MANAMA, Bahrain – Two U.S. Navy vessels – a nuclear-powered submarine and an amphibious ship – collided before dawn Friday in the mouth of the Persian Gulf, one of the world’s most important sea passages for oil supplies.
There was no damage to the sub’s nuclear propulsion system and no disruption to shipping in the strategic Strait of Hormuz, through which a fifth of the world’s oil passes, said Navy spokesman Lt. Nate Christensen, with the Bahrain-based 5th Fleet.
Still, the unusual collision between members of the same navy sparked a sudden rise in oil prices – which had been declining on the day – even though the strait remained open.
The incident occurred about 1 a.m. local time Friday, when the USS Hartford, a submarine, and the USS New Orleans, an amphibious ship, collided in the narrow Strait of Hormuz, the 5th Fleet said in a statement.
The New Orleans suffered a ruptured fuel tank, resulting in an oil spill of approximately 25,000 gallons of diesel fuel, Christensen said.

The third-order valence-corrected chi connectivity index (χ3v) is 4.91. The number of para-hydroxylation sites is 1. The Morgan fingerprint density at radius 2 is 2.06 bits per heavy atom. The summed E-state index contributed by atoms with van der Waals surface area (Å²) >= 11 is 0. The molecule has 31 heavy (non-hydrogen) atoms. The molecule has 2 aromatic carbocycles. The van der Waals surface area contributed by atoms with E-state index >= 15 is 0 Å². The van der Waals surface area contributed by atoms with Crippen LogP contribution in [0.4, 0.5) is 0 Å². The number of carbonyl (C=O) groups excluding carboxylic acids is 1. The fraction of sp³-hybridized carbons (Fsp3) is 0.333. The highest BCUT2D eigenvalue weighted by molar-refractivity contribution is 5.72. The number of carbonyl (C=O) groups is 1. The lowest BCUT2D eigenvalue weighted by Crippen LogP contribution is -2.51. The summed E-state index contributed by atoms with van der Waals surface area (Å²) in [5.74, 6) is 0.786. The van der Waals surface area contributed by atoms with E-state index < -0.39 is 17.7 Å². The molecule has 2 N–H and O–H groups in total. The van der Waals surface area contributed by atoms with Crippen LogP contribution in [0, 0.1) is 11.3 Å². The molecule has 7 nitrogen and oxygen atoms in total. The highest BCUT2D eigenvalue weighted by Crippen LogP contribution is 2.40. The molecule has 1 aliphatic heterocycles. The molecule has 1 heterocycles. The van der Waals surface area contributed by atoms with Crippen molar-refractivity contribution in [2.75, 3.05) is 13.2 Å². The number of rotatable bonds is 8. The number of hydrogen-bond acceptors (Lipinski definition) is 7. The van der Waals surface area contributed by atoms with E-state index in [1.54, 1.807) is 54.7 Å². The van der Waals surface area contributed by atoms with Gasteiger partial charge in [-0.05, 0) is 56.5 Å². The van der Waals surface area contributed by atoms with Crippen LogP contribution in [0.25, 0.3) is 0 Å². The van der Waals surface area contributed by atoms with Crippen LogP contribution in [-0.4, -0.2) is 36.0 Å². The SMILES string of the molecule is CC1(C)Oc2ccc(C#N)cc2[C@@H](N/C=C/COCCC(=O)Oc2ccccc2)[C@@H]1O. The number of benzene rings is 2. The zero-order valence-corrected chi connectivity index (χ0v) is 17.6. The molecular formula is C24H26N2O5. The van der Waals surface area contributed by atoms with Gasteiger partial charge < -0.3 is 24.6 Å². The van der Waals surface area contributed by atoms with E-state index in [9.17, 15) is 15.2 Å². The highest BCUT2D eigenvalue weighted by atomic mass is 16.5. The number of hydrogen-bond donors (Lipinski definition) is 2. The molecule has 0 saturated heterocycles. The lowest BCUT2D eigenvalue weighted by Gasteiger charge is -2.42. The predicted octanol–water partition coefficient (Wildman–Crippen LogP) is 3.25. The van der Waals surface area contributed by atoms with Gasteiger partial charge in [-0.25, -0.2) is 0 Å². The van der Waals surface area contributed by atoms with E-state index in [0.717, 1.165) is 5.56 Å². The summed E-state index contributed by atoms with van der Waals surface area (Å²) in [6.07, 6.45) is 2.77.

According to the Bahrain-based 5th Fleet, 15 sailors aboard the Hartford were slightly injured but able to return to duty. No injuries were reported aboard the New Orleans and both ships are operating under their own power.
“The spill is closely monitored,” Christensen said. “The lightweight diesel, although obviously a fairly substantial amount of gasoline, likely dissipated in the ocean.”
Military analyst Loren Thompson of the U.S.-based Lexington Institute said a collision between two vessels in the world’s most sophisticated navy is nearly unheard of. It’s more common for ships of different navies to collide, or military vessels and commercial ships, he said.
“It’s almost inevitable that people are relieved of duty pending investigation,” Thomson told the Associated Press by phone. “These sort of accidents are so uncommon that you have to take it for granted that a major mistake occured by one of the vessels’ captains.”